The rise of many smaller parties exposes the unfairness of first-past-the-post in deciding the election winner

The biggest loser of the night? Russell Brand

Forget Vince Cable. Forget, if you can, Ed Balls (and I know that’s hard, because what a joyous result that was). Expel from your mind the image of Nick Clegg crying into his cornflakes this morning while texting his old pals in the Euro-oligarchy to see if they will give him a new plush job that involves no contact with pesky plebs. For last night there was an even bigger loser than those guys. Russell Brand. Or ‘Rusty Rockets’, as his politics-packed Twitterfeed has it.

One nation


Campaign Calculus: 10 predictions for the general election

The election will be close, but not impossible to predict

The Conservatives believe in prosperity – Labour in a magic money tree

The parties of the Left just cannot understand that money has to be earned before it is spent

Nick Clegg got coalition wrong. Tomorrow, he’ll pay the price

It’s hard not to feel a bit sorry for Nick Clegg. He’s a decent man who took a tough decision to put his party into coalition with the Conservatives, and lost half of his support as a result. Tomorrow, his party will be hammered. His great miscalculation was imagining that in England the Lib Dems would emerge with a list of achievements voters would applaud – as they did in the 2003 Holyrood elections when, after four years of coalition, the Lib Dems overtook the Scottish Conservatives to become the third-largest party.

In principle, a Labour-SNP Government would have legitimacy in England. In practice, however, there’s a danger that it would not.

Where will voters south of the border believe it resides if, after Thursday, the SNP imposes its will on a Tory-voting England by voting on English business?

What people don’t seem to realise is that the SNP has done very little to help Scotland’s poorest and most vulnerable individuals


I don’t think this election has been notably negative or dirty – it’s a shame it’s almost over

Don’t just vote for yourself. Vote in the interests of your country

The election campaign might have been poor but there are still issues worth pondering – the care of the vulnerable, the constitution, and the survival of democracy itself. Vote for whoever you feel will put the nation first

Voting will make politicians care about the young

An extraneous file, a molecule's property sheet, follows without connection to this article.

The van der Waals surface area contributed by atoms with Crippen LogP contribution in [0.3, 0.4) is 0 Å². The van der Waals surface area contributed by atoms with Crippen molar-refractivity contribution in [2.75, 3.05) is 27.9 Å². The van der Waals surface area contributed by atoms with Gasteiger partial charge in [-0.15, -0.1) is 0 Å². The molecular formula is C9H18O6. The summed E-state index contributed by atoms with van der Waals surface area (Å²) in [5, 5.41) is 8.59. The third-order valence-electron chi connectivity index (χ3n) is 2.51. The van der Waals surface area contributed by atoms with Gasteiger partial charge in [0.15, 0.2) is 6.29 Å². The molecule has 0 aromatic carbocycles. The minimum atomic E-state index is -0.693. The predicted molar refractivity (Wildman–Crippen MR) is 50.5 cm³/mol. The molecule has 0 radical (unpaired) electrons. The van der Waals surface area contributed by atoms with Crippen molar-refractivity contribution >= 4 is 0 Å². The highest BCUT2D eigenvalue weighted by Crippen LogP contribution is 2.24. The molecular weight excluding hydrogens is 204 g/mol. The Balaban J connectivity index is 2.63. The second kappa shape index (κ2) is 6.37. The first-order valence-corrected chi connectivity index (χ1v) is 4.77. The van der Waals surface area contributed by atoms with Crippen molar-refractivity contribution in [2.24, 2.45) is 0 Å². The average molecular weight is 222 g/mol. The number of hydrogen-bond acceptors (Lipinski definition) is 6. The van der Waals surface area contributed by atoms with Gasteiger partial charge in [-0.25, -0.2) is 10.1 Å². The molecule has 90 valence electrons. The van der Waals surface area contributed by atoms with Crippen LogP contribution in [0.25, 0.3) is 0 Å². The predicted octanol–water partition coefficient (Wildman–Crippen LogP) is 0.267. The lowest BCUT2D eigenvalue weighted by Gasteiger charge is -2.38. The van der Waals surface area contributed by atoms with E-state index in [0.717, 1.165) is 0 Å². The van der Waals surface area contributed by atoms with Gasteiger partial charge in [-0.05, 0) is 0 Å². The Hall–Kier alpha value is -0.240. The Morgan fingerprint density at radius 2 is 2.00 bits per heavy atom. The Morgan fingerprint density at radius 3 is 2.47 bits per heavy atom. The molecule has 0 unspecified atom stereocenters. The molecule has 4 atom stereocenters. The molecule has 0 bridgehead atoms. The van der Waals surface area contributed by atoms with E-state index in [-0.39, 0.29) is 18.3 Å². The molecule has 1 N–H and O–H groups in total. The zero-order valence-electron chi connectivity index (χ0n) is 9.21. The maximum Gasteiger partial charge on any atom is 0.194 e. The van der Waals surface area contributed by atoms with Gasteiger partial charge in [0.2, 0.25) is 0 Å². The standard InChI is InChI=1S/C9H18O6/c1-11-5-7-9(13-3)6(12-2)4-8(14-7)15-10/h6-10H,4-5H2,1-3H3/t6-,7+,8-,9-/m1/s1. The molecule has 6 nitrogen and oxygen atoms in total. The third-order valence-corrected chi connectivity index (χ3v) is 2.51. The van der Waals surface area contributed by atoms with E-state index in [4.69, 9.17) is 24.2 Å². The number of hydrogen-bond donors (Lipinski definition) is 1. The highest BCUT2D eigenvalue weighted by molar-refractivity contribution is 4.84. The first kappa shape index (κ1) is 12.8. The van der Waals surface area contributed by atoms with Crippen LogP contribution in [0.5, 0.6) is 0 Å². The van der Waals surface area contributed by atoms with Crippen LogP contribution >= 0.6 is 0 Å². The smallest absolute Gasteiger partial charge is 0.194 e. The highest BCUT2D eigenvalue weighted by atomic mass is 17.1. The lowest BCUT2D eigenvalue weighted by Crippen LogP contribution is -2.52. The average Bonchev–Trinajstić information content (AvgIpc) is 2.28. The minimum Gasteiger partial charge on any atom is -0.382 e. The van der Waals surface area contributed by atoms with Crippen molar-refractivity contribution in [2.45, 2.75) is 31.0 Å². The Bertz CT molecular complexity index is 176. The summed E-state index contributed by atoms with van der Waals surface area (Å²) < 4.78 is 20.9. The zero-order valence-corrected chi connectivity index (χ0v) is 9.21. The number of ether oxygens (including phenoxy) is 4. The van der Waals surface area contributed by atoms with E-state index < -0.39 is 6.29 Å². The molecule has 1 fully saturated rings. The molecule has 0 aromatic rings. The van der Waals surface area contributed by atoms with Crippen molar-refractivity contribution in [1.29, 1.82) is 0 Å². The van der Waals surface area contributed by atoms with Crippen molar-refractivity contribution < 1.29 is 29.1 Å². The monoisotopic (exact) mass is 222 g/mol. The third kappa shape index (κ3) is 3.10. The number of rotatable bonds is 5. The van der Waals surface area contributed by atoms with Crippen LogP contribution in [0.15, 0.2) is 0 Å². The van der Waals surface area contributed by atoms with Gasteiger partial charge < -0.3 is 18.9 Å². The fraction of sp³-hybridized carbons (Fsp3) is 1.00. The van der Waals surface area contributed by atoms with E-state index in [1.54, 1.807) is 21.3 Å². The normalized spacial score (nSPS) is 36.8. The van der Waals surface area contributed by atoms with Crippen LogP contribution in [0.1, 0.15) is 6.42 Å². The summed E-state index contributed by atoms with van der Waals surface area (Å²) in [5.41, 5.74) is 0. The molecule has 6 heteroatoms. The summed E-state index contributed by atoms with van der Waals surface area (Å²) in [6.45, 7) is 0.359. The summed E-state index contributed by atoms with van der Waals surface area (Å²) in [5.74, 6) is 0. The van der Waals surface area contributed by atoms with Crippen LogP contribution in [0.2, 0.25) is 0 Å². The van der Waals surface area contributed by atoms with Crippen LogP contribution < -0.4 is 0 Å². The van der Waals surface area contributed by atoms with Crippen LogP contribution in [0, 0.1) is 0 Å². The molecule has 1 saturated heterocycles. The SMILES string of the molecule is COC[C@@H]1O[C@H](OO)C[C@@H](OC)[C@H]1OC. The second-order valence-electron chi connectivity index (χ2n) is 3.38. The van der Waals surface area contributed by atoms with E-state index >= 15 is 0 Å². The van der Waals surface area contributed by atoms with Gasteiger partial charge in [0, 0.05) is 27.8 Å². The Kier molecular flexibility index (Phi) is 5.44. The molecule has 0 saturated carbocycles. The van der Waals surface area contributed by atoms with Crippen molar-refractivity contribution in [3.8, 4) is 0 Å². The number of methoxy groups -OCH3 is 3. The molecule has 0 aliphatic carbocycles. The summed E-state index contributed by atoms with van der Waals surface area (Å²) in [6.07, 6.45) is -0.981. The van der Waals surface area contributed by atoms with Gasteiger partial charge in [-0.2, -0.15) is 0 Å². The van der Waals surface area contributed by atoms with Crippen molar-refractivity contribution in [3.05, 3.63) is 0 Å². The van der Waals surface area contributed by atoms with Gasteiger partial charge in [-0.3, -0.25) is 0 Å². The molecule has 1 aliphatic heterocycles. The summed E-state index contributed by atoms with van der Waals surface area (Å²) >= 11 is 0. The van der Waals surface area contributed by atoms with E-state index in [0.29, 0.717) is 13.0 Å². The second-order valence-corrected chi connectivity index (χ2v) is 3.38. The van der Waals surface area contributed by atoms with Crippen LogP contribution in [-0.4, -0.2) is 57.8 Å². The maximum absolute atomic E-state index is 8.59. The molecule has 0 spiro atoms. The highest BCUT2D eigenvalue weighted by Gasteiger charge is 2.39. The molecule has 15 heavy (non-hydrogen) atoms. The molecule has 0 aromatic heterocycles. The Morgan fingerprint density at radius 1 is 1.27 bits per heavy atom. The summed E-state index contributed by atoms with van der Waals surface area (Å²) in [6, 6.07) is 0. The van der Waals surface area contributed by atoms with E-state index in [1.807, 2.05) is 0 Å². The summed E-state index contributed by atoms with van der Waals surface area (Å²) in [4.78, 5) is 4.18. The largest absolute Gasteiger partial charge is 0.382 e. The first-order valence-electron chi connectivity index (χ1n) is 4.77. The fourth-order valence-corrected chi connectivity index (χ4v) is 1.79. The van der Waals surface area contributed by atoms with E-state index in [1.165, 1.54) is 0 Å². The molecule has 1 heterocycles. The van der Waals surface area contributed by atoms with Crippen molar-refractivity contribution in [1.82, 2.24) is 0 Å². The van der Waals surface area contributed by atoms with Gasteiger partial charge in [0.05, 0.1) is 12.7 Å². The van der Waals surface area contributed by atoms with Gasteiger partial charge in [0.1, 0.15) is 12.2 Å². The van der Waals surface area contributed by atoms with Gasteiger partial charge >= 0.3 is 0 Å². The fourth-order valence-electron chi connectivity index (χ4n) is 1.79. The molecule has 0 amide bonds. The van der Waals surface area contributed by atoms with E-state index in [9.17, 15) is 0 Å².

Russell Brand has discovered this new thing: every few years, British adults have the chance to choose which middle-manager they would like to make smug for a bit. He used to think the ritual was a waste of time. Now that he’s met one of the middle-managers he’s changed his mind.

When Clegg claimed over two in five families are vulnerable. And other thoughts on this election campaign

Plus: The OBR isn’t needed to audit manifestos. The SNP’s sleight-of-hand on austerity. A lack of debate on healthcare. And: don’t make promises you can’t keep.

Carving Labour’s pledges in stone is as daft as Cameron’s promise to outlaw himself from raising tax: they should just admit to the likelihood of coalition

Election 2015: Voting tactically has become more fraught in the new political order

Things have become more complex as the political landscape has changed and new parties emerge


This election deadlock can still be broken

Telegraph View: with just 48 hours to go, there is time for a justified Tory surge

The SNP is sweeping Scotland. Is Westminster prepared for what will happen next?

On 7 May, the SNP will have the opportunity to inflict lasting damage on Scottish Labour.

From 2020, a historian writes: How they missed Cameron once he was gone!

He adds: “There was no inevitability to the 2015 result. Had voters grasped what they had in their hands, they might not so carelessly have thrown it away.”

What difference will the election make to energy?

Energy policy is Cinderella who should come to the election ball. A combination of EU policy and UK policy first established by Mr Miliband’s legislation leaves the UK with dear energy, and with greater uncertainty over supply. They have encouraged undue dependence on wind energy, and have closed too many power stations that burned fossil fuels. The next government needs to accelerate the new build of power stations. A wise government will cut our dependence on wind energy.

Two million jobs – two million real lives improving – versus the easy words of anti-austerity

The people slinging unsubstantiated words at us are the comfortably guilty, not the beneficiaries of the jobs miracle.

David Cameron: Britain is now the success story of Europe

There is only one way to deliver the things that matter – and that’s with a strong economy

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Across The Pond is edited daily by Steve Parkhurst. Steve is a political consultant, a writer at his blog as well as a Senior Editor here at US Daily Review. Follow Steve on Twitter  @SteveParkhurst